Subcontinental Drift, a growing national arts movement uplifting South Asian communities, welcomed visitors from all over the Boston Area to their Diwali showcase at the Museum of Fine Arts for an evening of art, performances and cultural celebration on Oct. 27.
According to the MFA’s website, Diwali is an “ancient festival of lights” that involves lighting a diya, or oil lamp, to celebrate “triumph of light over darkness, knowledge over ignorance, and good over evil.”
Some of the performances from the event included autobiographical tales, a sword dance and a presentation of calligraphy amongst other acts.
“It just started by creating a wish list of folks who we thought would be great to lend their voices and their talents to an occasion like this,” said Adi Nochur, an organizer and emcee for SubDrift Boston. “[We] wanted to make sure we had a diverse mix of people from different backgrounds and different types of artistic mediums.”
Known for their weekly open mics, SubDrift has chapters across the country — with 2022 marking the tenth anniversary of Boston’s group — that are dedicated to building an inclusive creative environment for the South Asian community.
“We’ve heard themes of how do we find liberation through arts and community building and activism,” Nochur said. “And those are things that we very much try to give voice to.”
The event has taken place for several years in one of Boston’s most prestigious museums, Nochur said, but this is the first year back in person since the pandemic.
“When we first started out, we never thought we would ever do events at a space like the MFA,” said Nochur, “so I think it’s a sign of how we’ve grown and what we’re able to do and how we’re able to build community, but I think it’s also a recognition from your more mainstream cultural institutions that they need to bring different voices to these spaces.”
Although Diwali is a Hindu holiday, Nochur said, people of all beliefs were invited to the showcase.
“In South Asia, Diwali is celebrated by people from different cultures, you have Sikhs and you have Jains who have their own stories and traditions behind the holiday,” Nochur said. “They might call it by different names, but I think it’s all part of a broader celebration of trying to think about what it means to connect with light and how does that manifest.”
Himali Bhatt, a writer and pediatric hospitalist, said it was her first time sharing a nonfiction story about Diwali’s meaning and the power of food.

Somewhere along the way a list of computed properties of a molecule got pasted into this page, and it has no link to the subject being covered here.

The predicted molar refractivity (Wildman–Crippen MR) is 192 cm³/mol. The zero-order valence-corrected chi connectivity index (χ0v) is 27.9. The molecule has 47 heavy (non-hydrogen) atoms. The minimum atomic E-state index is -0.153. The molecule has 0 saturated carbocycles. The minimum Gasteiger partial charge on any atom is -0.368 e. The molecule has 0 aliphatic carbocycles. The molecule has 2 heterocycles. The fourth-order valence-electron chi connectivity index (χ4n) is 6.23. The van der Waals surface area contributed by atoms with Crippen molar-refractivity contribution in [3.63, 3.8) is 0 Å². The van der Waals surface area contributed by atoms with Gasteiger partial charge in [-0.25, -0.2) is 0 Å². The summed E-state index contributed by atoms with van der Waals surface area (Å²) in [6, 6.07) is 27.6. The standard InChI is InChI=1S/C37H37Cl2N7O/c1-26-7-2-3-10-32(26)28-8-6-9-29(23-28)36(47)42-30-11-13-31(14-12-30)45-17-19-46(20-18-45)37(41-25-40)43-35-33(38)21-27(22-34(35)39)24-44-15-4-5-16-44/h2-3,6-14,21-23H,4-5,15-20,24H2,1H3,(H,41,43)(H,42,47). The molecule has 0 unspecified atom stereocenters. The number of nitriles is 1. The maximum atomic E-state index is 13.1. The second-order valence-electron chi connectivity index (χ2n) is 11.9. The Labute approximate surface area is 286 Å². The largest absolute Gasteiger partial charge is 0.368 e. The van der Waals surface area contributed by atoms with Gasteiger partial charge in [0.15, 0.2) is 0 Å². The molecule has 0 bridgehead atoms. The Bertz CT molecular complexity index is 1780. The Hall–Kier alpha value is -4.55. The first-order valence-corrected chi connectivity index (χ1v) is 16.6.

“It’s always a little bit nerve wracking to share your own stories,” Bhatt said. “But SubDrift is just such a welcoming community that I feel like there really wasn’t a different story I could tell tonight when you’re having a Diwali show and talking about personal experiences.”
Regardless of people’s backgrounds, Bhatt said SubDrift is a “warm, open space” much like their Diwali celebrations.
Payal Kumar, another co-organizer for SubDrift, said they have a “lovely little micro way” of allowing people to “create something beautiful” on their own.
“We don’t need to be defined by the sort of internal hegemonies we might be facing in our homelands,” Kumar said of the type of diaspora they wish to see in the world. “We don’t need to be defined by the sort of white gaze that we might be finding in America.”
Rafay Rashid and Shahjehan Khan, two members of the band Ravi Shavi, also took the stage to close out the showcase.
Khan, who started attending open mic events with SubDrift in 2011, said it’s been a “place to call home.”
“I’ve been a musician, actor and a creator for a while and they’ve definitely always been a space to come to to reflect and grow and definitely through challenges in life too,” Khan said.
With ten years under its belt, Nochur said SubDrift’s Boston chapter is looking to build and grow with more artistic communities to bring that “South Asian diaspora voice to the table.”
“Arts communities can oftentimes be fragmented, but the more we can be in community together, the stronger we are, so I’d love to see more of that in the next decade,” Nochur said.
Utilizing this platform brings many opportunities to specifically share and learn about other cultures and traditions, Kumar said, but also to “expand who we’re celebrating with and who we’re bringing into these spaces.”
“We really always try to bring in a variety of voices so we can really just complicate the narratives and stereotypes people have and show that we’re here, we’re building, we’re cultural innovators,” Kumar said, “and that we have a lot to offer as long as people want to hear it.”